The season has been a learning experience. “We’ve gained a lot of knowledge on how this is going to work and the best way to do it,” Trenholm says. “It’s a good example of some of the challenges you need to take into account in the planning stages of rotational grazing.”
For example, producers should always consider water access for cattle when designing their fencing system. Next year, they will have water systems built, thanks to a partnership with Ducks Unlimited Canada (DUC) that will see DUC invest in water systems to re-establish wetlands on the pasture.
CFGA executive director Cedric MacLeod says this partnership with DUC will serve two functions, including creating biodiversity hot spots as well as providing active, fresh, clean water access for the cattle.
“Through this project’s cross fencing work, we are now moving cattle on the pasture, between paddocks, to where the water is,” MacLeod says. “Now that we have this strategic fencing infrastructure, DUC is going to come in and intercept that with their water systems.
“Then we won’t need a water system in every paddock; we’ll only need one for every two since we’ve designed these fencing systems to intercept with DUC wetlands. That will make us resource-efficient, production-efficient, biodiversity-efficient and grassland-efficient, and these are all coming together under this one project.”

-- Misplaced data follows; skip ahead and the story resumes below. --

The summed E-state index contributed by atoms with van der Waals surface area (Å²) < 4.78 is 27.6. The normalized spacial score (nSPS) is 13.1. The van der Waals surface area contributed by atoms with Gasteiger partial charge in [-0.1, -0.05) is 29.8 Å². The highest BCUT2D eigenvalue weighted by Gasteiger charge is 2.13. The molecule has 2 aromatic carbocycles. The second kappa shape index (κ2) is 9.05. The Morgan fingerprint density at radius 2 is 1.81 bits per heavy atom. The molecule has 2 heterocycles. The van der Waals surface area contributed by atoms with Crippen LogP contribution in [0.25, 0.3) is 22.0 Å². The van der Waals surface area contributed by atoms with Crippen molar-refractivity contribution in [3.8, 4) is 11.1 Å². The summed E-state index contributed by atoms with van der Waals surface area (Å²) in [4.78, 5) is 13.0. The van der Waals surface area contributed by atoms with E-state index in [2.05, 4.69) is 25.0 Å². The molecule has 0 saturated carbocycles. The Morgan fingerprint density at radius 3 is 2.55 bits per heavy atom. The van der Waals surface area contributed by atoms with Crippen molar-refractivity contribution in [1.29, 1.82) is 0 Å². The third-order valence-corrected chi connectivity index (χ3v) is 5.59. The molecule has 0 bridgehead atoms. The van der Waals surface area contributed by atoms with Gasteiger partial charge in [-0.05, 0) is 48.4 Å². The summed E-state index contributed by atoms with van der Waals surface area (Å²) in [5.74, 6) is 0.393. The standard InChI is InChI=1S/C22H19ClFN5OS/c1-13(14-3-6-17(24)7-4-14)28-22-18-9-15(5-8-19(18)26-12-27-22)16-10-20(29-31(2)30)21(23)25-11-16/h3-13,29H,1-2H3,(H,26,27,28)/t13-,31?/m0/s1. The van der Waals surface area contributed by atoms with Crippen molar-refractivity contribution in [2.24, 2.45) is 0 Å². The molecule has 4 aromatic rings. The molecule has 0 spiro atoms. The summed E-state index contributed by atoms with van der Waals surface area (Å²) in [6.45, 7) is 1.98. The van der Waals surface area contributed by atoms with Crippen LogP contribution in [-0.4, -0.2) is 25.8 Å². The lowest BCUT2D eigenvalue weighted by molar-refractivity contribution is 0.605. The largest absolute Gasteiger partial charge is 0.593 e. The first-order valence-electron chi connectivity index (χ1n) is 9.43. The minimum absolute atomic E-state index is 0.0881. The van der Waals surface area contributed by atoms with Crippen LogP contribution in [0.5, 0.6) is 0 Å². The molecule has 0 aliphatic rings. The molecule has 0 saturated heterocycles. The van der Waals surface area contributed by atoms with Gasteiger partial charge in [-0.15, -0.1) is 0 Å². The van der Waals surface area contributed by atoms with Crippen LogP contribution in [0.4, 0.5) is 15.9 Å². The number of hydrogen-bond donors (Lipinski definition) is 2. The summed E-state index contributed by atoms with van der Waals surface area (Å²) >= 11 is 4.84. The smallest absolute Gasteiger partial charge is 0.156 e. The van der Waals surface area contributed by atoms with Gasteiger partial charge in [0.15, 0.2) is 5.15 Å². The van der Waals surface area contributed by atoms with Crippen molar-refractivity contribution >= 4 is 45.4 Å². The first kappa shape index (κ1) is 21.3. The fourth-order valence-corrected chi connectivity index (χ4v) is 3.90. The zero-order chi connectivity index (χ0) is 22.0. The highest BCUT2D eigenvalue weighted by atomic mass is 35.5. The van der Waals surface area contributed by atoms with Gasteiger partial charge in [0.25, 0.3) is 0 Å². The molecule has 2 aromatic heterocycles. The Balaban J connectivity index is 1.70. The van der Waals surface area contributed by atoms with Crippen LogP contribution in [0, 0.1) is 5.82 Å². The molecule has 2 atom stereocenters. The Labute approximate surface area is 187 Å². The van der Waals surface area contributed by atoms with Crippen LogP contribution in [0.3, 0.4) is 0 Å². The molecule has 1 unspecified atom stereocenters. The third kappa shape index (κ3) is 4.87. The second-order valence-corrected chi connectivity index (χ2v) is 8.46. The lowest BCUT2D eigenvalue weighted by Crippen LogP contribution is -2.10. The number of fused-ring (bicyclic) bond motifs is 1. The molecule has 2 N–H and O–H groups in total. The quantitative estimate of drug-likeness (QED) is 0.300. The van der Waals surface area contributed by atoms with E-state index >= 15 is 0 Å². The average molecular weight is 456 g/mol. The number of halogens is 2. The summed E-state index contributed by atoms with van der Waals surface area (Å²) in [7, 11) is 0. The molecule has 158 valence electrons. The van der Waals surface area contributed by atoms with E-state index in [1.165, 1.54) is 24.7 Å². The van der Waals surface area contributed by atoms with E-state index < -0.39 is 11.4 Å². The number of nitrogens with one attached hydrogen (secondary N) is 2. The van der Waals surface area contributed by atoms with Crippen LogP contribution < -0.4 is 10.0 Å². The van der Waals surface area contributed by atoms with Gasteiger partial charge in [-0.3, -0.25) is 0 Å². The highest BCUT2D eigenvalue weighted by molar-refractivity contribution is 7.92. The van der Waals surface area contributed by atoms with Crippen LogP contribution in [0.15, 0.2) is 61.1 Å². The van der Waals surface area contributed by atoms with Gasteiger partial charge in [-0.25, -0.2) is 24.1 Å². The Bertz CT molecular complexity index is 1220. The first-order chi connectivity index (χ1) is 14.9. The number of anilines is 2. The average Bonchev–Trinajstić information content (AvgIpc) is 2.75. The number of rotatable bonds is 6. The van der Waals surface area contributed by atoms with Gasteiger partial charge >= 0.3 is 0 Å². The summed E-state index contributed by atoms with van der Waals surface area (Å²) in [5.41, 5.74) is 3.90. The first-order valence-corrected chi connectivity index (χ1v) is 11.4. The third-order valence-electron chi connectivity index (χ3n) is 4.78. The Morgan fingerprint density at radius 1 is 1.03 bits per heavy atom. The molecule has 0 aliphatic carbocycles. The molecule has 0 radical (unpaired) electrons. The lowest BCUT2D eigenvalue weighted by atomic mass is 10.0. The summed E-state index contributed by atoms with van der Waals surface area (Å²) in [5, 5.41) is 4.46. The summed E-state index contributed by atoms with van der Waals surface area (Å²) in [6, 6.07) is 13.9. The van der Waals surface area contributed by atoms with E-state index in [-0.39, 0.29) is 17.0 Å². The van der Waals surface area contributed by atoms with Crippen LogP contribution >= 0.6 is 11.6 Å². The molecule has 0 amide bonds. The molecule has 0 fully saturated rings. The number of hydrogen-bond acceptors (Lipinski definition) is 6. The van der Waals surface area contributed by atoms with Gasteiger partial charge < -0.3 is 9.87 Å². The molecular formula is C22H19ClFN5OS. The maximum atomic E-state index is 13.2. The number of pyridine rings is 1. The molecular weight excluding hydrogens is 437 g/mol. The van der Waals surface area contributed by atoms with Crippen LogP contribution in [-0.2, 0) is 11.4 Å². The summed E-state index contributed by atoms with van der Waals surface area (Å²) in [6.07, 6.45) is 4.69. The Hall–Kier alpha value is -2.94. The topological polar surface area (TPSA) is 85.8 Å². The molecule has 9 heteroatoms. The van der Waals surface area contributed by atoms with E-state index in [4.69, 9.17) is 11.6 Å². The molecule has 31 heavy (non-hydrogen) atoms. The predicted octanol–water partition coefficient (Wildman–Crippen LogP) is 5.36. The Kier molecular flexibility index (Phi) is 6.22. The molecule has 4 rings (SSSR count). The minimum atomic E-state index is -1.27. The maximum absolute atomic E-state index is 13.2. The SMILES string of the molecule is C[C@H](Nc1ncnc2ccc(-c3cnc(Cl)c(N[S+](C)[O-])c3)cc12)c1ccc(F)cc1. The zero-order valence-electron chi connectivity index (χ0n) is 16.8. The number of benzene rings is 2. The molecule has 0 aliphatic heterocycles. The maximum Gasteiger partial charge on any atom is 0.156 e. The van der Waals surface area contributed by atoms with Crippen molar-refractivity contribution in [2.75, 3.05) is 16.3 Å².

Analyzing soil carbon
Research work led by Dr. David Burton at Dalhousie University in Nova Scotia is providing additional evidence to support the project’s goals. Burton’s group is assessing soil health, including soil carbon content, in the Maritimes, including at the Tantramar Community Pasture. He and his team took samples from the pasture two years ago, analyzed them and are now assembling the results, which they expect to release in the spring of 2021.
“Broadly, we’re trying to get baseline data on soil health,” Burton says. “Specifically, we’re looking at the relationship between soil health and land management. What we are finding is that systems that disturb the soil less and keep soils covered are the best practices to build soil health. Pastures are a model system of both of those.”
That’s because they provide the four best practices needed for healthy soil: limited disturbance, increased plant cover, increased return of organic matter and increased plant diversity, including legumes.